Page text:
One of the reasons why they speak out against this system because of what this hunger for power does to the people. We see the outcome not only in what happened to John the Baptist. We also see the evil this can cause in the words Herodias’ daughter uses. After King Herod is seduced by Herodias’ daughter, he makes an impulsive (and destructive) promise. The daughter takes this promise to her mother. Her mom wants the head of John the Baptist so that’s what her daughter asked for. But instead of only asking for the head, the daughter asked for it to be served on a platter. This system of power devours the people who stand up to it and corrupts the people who are living within it. The banquet of the rich and powerful requires the taking of a life. But next week we’ll discover what Jesus’ banquet of love, grace, and Godly power does instead.

Each week, I write a reflection on one of our scripture readings for the week. This is from Christ Lutheran Church’s Worship Bulletin for 8th Sunday after Pentecost, 7/15/2018.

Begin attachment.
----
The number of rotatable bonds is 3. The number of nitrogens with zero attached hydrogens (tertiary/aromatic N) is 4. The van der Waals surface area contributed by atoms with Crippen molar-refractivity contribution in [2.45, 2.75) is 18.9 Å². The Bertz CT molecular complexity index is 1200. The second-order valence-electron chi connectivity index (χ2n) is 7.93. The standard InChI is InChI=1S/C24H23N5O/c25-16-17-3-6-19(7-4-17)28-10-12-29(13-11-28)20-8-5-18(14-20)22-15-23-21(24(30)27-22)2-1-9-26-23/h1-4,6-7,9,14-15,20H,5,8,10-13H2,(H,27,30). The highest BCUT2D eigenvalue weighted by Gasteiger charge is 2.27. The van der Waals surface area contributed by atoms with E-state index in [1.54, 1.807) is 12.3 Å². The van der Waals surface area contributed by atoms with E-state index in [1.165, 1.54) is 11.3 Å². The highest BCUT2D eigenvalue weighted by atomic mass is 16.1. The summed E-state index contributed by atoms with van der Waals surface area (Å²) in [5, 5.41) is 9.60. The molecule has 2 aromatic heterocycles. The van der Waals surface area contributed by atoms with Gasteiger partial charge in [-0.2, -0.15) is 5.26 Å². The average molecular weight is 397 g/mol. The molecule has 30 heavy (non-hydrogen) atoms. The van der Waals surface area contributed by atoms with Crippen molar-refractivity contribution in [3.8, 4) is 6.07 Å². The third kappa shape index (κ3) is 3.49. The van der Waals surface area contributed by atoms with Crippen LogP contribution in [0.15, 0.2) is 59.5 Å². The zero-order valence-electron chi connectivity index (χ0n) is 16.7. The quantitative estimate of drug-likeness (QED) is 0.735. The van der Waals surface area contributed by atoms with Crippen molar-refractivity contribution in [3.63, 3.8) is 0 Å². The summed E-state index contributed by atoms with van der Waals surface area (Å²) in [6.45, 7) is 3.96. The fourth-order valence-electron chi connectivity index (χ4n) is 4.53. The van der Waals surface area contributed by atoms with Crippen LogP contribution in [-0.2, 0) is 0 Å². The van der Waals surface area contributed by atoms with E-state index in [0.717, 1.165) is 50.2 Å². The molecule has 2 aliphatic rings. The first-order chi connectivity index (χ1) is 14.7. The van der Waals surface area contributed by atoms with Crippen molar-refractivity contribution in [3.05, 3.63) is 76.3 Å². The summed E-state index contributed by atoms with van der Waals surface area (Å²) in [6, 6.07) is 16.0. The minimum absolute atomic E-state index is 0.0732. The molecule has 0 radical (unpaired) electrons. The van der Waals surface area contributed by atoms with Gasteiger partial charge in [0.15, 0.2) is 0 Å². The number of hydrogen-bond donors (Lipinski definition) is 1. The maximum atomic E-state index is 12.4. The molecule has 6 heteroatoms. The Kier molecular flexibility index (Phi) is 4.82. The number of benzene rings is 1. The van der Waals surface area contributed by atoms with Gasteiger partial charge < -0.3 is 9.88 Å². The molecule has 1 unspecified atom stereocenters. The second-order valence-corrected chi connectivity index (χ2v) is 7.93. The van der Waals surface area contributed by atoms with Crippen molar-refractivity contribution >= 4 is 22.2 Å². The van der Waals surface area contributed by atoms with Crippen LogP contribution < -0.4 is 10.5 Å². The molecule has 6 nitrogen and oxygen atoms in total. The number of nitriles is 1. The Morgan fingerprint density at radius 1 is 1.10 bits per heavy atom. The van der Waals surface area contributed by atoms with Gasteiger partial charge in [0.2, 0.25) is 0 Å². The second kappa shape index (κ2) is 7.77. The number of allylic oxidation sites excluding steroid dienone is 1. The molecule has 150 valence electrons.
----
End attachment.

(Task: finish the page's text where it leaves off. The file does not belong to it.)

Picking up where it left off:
Reflection: The Third Heaven

I have no idea what Paul is talking about when he mentions the Third Heaven (2 Corinthians 12:2-10). Our modern conceptions of heaven do not usually imagine a hierarchy in heaven. But this leveling is a new idea. There are texts in the Bible that imagines heaven as a layered cake where each layer brings us closer to God. Paul, in today’s letter to the Corinthians, is playing a game. He’s boasting about himself. He does this first by name dropping that he knows someone who ascended to the third heaven. Paul doesn’t give us any details but that’s because the third heaven isn’t the point. Paul is boasting because his opponents are boasting as well.